We have become a driving household. Six weeks ago my father in law was taken to the hospital. He has since been moved to palliative care. Combine this with the usual school events and ringette games and the family schedule, such as it is, gets thrown seriously out of whack.
These events alter the reading habit too. A friend of mine once told me he'd read a bunch of John Irving novels while his wife underwent a series of critical operations. Now that he and his wife were on the other side of that health crisis, he couldn't remember anything about the novels, except that he had no trouble following their plots.
I'm not quite that preoccupied, but even so Continuum's 33 1/3 books are a very welcome alternative to choosing between "heavy lifting" novels and mysteries. They are wee things: roughly 4" X 5", 125 pages or so. They fit easily into jacket pockets, and look as if they were built to accompany the CDs of the albums they dissect and laud. They are written and published for people (guys, mostly) for whom the liner notes are never enough.
There are now over 60 of these books, and I had trouble deciding where to start. On the face of it my choice of Tom Waits' Swordfishtrombones by David Smay (A) was almost counterintuitive. I don't mind Waits in small doses -- on a mixed tape, or a "various artists" CD -- and I'm sure a concert would be an event worth the price and logistics of attending (certainly the movie was worth it). But it's rare that I bother myself with an entire album's worth of his material. Tom Waits fans are frequently Neil Young fans, and both performers start with the roadblock: Folks, you didn't come here to listen to something "pretty," so brace yourselves and let's go.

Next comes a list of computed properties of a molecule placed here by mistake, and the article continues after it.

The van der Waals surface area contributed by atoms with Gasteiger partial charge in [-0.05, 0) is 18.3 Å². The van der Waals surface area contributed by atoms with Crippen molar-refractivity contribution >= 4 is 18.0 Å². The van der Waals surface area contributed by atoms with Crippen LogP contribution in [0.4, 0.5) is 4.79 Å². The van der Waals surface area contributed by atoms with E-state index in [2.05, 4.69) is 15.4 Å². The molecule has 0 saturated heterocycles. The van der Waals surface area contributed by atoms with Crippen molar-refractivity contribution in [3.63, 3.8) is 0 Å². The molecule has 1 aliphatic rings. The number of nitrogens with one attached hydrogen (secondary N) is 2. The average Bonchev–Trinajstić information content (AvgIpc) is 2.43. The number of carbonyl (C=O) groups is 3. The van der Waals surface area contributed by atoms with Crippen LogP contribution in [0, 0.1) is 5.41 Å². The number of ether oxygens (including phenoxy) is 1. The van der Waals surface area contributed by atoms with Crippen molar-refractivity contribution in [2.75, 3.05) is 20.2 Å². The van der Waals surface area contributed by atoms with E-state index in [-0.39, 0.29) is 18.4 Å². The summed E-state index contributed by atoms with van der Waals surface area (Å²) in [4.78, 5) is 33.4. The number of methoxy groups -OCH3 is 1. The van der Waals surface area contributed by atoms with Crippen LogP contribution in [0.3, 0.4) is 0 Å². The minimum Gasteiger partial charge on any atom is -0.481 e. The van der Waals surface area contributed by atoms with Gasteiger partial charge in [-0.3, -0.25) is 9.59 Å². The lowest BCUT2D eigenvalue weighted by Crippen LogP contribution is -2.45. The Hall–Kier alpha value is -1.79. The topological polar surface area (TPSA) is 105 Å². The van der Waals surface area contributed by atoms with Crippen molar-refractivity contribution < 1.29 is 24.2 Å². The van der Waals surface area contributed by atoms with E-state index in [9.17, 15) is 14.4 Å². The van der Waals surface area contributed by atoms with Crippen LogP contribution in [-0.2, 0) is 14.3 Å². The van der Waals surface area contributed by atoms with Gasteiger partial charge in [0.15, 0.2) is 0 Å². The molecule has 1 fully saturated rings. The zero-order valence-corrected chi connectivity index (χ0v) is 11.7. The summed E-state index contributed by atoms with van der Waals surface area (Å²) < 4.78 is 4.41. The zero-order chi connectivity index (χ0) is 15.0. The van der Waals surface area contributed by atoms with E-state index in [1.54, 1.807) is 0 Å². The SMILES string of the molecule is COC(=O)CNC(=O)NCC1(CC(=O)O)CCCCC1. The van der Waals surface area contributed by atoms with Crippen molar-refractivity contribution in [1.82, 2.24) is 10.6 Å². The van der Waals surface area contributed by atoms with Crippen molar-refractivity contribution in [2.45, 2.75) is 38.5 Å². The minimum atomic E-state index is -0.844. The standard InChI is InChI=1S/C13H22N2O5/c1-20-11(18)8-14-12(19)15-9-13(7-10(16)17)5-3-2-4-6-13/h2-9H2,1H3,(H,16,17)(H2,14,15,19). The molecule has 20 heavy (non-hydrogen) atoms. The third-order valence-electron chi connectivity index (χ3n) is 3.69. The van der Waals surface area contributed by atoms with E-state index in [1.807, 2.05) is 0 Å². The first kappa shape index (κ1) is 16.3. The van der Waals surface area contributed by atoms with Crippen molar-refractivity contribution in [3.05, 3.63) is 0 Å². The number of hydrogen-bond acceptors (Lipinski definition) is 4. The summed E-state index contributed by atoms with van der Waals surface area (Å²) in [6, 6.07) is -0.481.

So why bother at all? I wasn't sure, but I dozily read through the first 25 pages in which Smay recounts Waits' preoccupation with the freakish, his determination to control his musical legacy, his stubborn streak and litigiousness when it comes to advertisers, and how advertisers would still give anything to get a little Waits' sound behind their corn chips and automobiles, and gradually I found myself compelled to accept Smay's own thesis: "Maybe Carnivale's creator never listened to Tom Waits -- doesn't matter. Because that vision that Tom created moves and breathes in the world now ... the Tom Waits Carnival is part of our common currency."
Damn. He's right!
I doubt I'll spring for another 60 titles, but I'm sure my 33 1/3 library is bound to get larger. If Continuum would like, I've even got a proposal for Jason & The Scorchers' Thunder & Fire (A), linking its underlying narrative to the preaching of Qoheleth in Ecclesiastes. I'm cheap, too: Will Write For Books.
Links: the 33 1/3 blog, my post on Jason & The Scorchers.